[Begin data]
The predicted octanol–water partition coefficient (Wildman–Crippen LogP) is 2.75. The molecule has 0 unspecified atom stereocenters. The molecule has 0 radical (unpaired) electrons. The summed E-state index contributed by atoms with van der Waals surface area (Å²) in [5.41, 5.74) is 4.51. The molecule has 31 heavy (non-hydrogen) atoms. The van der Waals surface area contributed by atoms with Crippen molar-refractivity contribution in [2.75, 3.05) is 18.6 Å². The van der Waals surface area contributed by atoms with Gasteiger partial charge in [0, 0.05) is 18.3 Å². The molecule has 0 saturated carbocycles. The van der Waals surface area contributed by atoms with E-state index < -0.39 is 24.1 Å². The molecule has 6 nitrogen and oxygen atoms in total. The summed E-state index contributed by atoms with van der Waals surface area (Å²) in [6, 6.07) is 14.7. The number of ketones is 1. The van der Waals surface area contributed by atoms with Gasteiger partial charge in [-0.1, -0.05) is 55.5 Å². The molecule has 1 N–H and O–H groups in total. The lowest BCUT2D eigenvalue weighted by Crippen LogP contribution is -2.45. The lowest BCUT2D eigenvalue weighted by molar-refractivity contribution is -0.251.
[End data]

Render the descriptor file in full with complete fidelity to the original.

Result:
The predicted octanol–water partition coefficient (Wildman–Crippen LogP) is 2.75. The molecule has 0 unspecified atom stereocenters. The molecule has 0 radical (unpaired) electrons. The summed E-state index contributed by atoms with van der Waals surface area (Å²) in [5.41, 5.74) is 4.51. The molecule has 31 heavy (non-hydrogen) atoms. The van der Waals surface area contributed by atoms with Crippen molar-refractivity contribution in [2.75, 3.05) is 18.6 Å². The van der Waals surface area contributed by atoms with Gasteiger partial charge in [0, 0.05) is 18.3 Å². The molecule has 0 saturated carbocycles. The van der Waals surface area contributed by atoms with E-state index < -0.39 is 24.1 Å². The molecule has 6 nitrogen and oxygen atoms in total. The summed E-state index contributed by atoms with van der Waals surface area (Å²) in [6, 6.07) is 14.7. The number of ketones is 1. The van der Waals surface area contributed by atoms with Gasteiger partial charge in [-0.1, -0.05) is 55.5 Å². The molecule has 1 N–H and O–H groups in total. The lowest BCUT2D eigenvalue weighted by Crippen LogP contribution is -2.45. The lowest BCUT2D eigenvalue weighted by molar-refractivity contribution is -0.251.